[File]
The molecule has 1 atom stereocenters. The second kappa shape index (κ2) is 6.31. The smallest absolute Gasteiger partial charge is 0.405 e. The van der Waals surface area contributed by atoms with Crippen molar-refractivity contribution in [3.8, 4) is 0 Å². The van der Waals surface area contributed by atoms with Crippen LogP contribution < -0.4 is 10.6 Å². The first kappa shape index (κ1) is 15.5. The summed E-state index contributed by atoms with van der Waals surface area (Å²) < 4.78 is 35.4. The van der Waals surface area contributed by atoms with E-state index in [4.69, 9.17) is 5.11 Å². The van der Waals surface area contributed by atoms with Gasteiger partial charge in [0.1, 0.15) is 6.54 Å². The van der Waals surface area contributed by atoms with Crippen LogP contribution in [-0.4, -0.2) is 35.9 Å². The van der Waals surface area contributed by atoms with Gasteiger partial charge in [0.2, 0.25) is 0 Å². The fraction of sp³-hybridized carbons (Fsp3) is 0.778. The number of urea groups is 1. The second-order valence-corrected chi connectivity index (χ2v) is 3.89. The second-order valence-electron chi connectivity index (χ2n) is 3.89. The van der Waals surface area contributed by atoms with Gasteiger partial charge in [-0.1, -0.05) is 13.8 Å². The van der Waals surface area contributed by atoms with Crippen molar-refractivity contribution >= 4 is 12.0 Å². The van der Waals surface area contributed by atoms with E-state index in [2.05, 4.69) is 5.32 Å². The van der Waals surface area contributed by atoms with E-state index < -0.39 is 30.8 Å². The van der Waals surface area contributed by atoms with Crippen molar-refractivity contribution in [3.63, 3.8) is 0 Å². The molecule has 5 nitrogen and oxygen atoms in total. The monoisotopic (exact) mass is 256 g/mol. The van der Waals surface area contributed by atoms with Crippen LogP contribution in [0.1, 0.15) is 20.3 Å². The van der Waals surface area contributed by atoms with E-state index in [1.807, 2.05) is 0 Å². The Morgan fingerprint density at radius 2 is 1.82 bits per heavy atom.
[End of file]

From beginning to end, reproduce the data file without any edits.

The molecule has 1 atom stereocenters. The second kappa shape index (κ2) is 6.31. The smallest absolute Gasteiger partial charge is 0.405 e. The van der Waals surface area contributed by atoms with Crippen molar-refractivity contribution in [3.8, 4) is 0 Å². The van der Waals surface area contributed by atoms with Crippen LogP contribution < -0.4 is 10.6 Å². The first kappa shape index (κ1) is 15.5. The summed E-state index contributed by atoms with van der Waals surface area (Å²) < 4.78 is 35.4. The van der Waals surface area contributed by atoms with E-state index in [4.69, 9.17) is 5.11 Å². The van der Waals surface area contributed by atoms with Gasteiger partial charge in [0.1, 0.15) is 6.54 Å². The van der Waals surface area contributed by atoms with Crippen LogP contribution in [-0.4, -0.2) is 35.9 Å². The van der Waals surface area contributed by atoms with Gasteiger partial charge in [0.2, 0.25) is 0 Å². The fraction of sp³-hybridized carbons (Fsp3) is 0.778. The number of urea groups is 1. The second-order valence-corrected chi connectivity index (χ2v) is 3.89. The second-order valence-electron chi connectivity index (χ2n) is 3.89. The van der Waals surface area contributed by atoms with Gasteiger partial charge in [-0.1, -0.05) is 13.8 Å². The van der Waals surface area contributed by atoms with Crippen molar-refractivity contribution >= 4 is 12.0 Å². The van der Waals surface area contributed by atoms with E-state index in [2.05, 4.69) is 5.32 Å². The van der Waals surface area contributed by atoms with E-state index < -0.39 is 30.8 Å². The van der Waals surface area contributed by atoms with Crippen molar-refractivity contribution in [3.63, 3.8) is 0 Å². The molecule has 5 nitrogen and oxygen atoms in total. The monoisotopic (exact) mass is 256 g/mol. The van der Waals surface area contributed by atoms with Crippen LogP contribution in [0.1, 0.15) is 20.3 Å². The van der Waals surface area contributed by atoms with E-state index in [1.807, 2.05) is 0 Å². The Morgan fingerprint density at radius 2 is 1.82 bits per heavy atom.